Icelandic Design Awards
The Icelandic Design Award honours the best Icelandic design and architecture. The importance of design in our society, culture and business has been growing steadily, and it is therefore vital to increase the understanding of good design and highlight the value of quality.
The Icelandic Design Award will be awarded for the tenth time this year (2023), and to mark the occasion, the award categories have been increased to three: Product // Place // Project.
The jury nominates three projects in each category, and one winner in each category receives the Icelandic Design Award 2023, which is both an honor and a monetary award.
From the beginning the Icelandic Design Award has been awarded across different disciplines of design and architecture. By increasing the categories, an opportunity is created to reward different priorities and at the same time increase the number of nominations and award winners. The change is made in close cooperation with the Centre's back office.
Icelandic Design Award 2023 - categories
The category calls for outstandingly designed projects that have been produced. A variety of items from different materials, garments, furniture, prints, clay, textiles, jewelry or services can be considered.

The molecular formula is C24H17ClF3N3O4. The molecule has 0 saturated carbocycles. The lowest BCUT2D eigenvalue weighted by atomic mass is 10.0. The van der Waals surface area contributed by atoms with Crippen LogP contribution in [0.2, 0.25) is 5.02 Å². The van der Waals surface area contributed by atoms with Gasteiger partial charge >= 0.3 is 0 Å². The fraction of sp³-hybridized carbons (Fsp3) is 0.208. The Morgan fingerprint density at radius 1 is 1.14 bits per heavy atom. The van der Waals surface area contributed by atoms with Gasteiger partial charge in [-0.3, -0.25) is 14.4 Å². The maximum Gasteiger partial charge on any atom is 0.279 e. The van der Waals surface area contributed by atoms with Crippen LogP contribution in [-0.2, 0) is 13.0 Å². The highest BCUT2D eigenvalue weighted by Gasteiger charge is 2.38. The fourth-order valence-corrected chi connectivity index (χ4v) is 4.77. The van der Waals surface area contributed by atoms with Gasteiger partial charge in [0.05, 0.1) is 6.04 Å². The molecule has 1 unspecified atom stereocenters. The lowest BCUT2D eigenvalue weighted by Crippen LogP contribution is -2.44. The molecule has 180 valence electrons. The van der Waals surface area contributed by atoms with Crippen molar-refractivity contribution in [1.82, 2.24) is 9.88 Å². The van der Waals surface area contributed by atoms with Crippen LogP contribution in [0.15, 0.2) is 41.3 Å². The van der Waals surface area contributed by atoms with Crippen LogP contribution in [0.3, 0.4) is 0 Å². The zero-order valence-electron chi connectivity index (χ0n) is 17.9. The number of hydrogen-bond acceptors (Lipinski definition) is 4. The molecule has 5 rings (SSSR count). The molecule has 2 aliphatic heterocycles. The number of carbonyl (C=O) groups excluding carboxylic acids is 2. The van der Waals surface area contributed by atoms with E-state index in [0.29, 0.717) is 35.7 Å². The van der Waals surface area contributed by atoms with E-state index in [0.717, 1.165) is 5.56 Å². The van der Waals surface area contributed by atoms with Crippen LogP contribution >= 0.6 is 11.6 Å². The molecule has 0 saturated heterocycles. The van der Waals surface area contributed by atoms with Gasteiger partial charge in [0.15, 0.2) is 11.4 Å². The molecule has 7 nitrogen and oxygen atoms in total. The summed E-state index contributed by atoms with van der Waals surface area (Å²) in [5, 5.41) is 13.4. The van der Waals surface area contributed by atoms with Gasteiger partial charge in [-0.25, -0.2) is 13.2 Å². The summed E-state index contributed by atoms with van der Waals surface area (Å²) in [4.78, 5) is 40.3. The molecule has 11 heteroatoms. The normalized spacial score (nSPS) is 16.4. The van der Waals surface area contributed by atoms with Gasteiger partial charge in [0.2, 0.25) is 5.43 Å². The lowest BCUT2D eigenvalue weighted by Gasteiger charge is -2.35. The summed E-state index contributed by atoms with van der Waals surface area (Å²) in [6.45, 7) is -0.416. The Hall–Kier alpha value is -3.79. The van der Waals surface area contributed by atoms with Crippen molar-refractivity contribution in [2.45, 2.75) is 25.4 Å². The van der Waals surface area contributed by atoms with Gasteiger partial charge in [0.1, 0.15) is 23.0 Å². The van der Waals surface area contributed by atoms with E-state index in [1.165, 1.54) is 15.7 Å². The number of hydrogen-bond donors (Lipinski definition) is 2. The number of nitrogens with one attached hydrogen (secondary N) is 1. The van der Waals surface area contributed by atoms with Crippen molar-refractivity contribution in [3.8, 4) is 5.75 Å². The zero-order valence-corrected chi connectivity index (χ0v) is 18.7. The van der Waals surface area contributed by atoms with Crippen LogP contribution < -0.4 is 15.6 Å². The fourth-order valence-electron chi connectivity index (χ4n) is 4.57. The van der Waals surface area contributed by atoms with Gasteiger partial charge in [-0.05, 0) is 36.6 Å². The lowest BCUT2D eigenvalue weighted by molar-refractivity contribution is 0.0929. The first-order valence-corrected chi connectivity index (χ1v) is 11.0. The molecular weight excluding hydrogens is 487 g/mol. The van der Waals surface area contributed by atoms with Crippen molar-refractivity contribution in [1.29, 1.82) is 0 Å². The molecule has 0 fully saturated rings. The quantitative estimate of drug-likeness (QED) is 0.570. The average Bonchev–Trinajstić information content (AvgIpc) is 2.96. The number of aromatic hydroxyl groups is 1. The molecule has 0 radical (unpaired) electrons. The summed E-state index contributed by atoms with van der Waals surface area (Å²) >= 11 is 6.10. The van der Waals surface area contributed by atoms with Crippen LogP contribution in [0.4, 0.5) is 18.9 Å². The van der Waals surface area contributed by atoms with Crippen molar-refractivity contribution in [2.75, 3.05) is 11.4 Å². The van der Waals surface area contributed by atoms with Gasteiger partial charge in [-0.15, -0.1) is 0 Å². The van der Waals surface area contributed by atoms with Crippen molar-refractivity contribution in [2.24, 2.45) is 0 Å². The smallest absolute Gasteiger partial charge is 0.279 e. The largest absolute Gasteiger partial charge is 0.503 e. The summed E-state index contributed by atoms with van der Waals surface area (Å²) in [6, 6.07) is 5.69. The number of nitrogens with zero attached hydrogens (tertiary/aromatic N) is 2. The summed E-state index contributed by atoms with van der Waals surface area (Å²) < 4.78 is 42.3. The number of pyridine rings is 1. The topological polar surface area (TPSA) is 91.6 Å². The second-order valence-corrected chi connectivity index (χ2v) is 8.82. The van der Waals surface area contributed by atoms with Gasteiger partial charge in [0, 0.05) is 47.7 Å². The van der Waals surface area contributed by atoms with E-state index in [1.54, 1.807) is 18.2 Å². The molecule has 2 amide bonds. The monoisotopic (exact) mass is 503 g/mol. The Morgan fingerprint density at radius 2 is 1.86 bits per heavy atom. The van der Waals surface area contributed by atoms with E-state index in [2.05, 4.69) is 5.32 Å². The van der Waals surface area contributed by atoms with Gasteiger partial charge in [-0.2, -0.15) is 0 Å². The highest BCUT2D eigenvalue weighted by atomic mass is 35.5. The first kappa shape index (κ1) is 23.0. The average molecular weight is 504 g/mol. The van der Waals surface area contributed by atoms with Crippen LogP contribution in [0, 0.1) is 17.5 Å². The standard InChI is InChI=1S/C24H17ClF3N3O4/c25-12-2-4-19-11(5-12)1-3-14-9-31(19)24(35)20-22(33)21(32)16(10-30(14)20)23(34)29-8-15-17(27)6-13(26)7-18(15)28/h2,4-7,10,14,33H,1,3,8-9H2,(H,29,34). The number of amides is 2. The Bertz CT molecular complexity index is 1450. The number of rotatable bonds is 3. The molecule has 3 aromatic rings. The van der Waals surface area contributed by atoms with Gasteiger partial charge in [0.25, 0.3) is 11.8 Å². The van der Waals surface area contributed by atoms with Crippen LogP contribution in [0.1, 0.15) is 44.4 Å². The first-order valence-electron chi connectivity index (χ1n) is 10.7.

The category calls for outstandingly designed projects that have their place in the space. Various spaces, buildings, districts, squares, parks and places are considered.
The category calls for outstanding designed projects that have been executed. A variety of ideas, communication, experiences, exhibitions and solutions are considered.
The Iceland Design Award will be awarded to a designer, architect, design team or studio for outstanding recent projects. When selecting award winners, we are looking for projects that excel and can stand as representatives of the best in the field of design and architecture. The projects must reflect quality and be effective, include creative thinking, clever solutions, careful implementation, focus on aesthetics and professionalism in working methods. We also look at whether the projects are user-friendly, innovative and have a positive effect on quality of life, value creation and sustainability.
In addition, the Icelandic Design Awards also include honorary award and recognition for the best investment in design.
Best investment in design recognizes successful investment in design or architecture in the past year. It is awarded over to a company that has incorporated design in the core of its operations to create value and increase competitiveness.
Honorary award is a recognition given to a person who has achieved exceptional success in their work, has been very influential in their professional field, or has delivered outstanding lifetime work in the field of design and architecture in Iceland.